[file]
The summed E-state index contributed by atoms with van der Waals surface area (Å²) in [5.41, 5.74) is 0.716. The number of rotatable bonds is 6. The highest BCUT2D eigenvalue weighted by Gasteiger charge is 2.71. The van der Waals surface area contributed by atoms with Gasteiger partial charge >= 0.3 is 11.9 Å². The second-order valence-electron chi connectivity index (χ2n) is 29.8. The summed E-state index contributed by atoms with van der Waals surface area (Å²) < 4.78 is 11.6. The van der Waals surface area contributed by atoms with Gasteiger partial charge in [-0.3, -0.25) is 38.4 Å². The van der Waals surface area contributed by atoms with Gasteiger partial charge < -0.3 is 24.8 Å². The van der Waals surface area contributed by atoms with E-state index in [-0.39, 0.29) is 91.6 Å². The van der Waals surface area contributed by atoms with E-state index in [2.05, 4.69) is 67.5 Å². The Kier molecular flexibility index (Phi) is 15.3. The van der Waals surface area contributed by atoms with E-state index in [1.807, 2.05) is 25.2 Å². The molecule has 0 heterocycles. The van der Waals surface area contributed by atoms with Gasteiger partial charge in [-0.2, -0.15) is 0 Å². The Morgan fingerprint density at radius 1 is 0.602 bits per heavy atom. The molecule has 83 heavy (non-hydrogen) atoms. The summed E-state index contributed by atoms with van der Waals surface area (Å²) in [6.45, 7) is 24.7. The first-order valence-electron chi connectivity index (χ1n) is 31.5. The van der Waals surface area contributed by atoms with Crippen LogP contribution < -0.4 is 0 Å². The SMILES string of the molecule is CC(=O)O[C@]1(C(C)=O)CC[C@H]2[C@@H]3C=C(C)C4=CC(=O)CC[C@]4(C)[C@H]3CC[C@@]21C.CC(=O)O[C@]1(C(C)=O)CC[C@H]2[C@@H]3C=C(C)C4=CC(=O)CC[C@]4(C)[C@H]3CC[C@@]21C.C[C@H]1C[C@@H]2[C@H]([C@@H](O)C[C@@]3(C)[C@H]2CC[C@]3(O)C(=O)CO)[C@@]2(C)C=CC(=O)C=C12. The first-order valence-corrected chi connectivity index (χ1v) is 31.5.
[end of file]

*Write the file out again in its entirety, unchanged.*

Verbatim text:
The summed E-state index contributed by atoms with van der Waals surface area (Å²) in [5.41, 5.74) is 0.716. The number of rotatable bonds is 6. The highest BCUT2D eigenvalue weighted by Gasteiger charge is 2.71. The van der Waals surface area contributed by atoms with Gasteiger partial charge >= 0.3 is 11.9 Å². The second-order valence-electron chi connectivity index (χ2n) is 29.8. The summed E-state index contributed by atoms with van der Waals surface area (Å²) < 4.78 is 11.6. The van der Waals surface area contributed by atoms with Gasteiger partial charge in [-0.3, -0.25) is 38.4 Å². The van der Waals surface area contributed by atoms with Gasteiger partial charge < -0.3 is 24.8 Å². The van der Waals surface area contributed by atoms with E-state index in [-0.39, 0.29) is 91.6 Å². The van der Waals surface area contributed by atoms with E-state index in [2.05, 4.69) is 67.5 Å². The Kier molecular flexibility index (Phi) is 15.3. The van der Waals surface area contributed by atoms with E-state index in [1.807, 2.05) is 25.2 Å². The molecule has 0 heterocycles. The van der Waals surface area contributed by atoms with Gasteiger partial charge in [-0.2, -0.15) is 0 Å². The Morgan fingerprint density at radius 1 is 0.602 bits per heavy atom. The molecule has 83 heavy (non-hydrogen) atoms. The summed E-state index contributed by atoms with van der Waals surface area (Å²) in [6.45, 7) is 24.7. The first-order valence-electron chi connectivity index (χ1n) is 31.5. The van der Waals surface area contributed by atoms with Crippen LogP contribution < -0.4 is 0 Å². The SMILES string of the molecule is CC(=O)O[C@]1(C(C)=O)CC[C@H]2[C@@H]3C=C(C)C4=CC(=O)CC[C@]4(C)[C@H]3CC[C@@]21C.CC(=O)O[C@]1(C(C)=O)CC[C@H]2[C@@H]3C=C(C)C4=CC(=O)CC[C@]4(C)[C@H]3CC[C@@]21C.C[C@H]1C[C@@H]2[C@H]([C@@H](O)C[C@@]3(C)[C@H]2CC[C@]3(O)C(=O)CO)[C@@]2(C)C=CC(=O)C=C12. The first-order valence-corrected chi connectivity index (χ1v) is 31.5.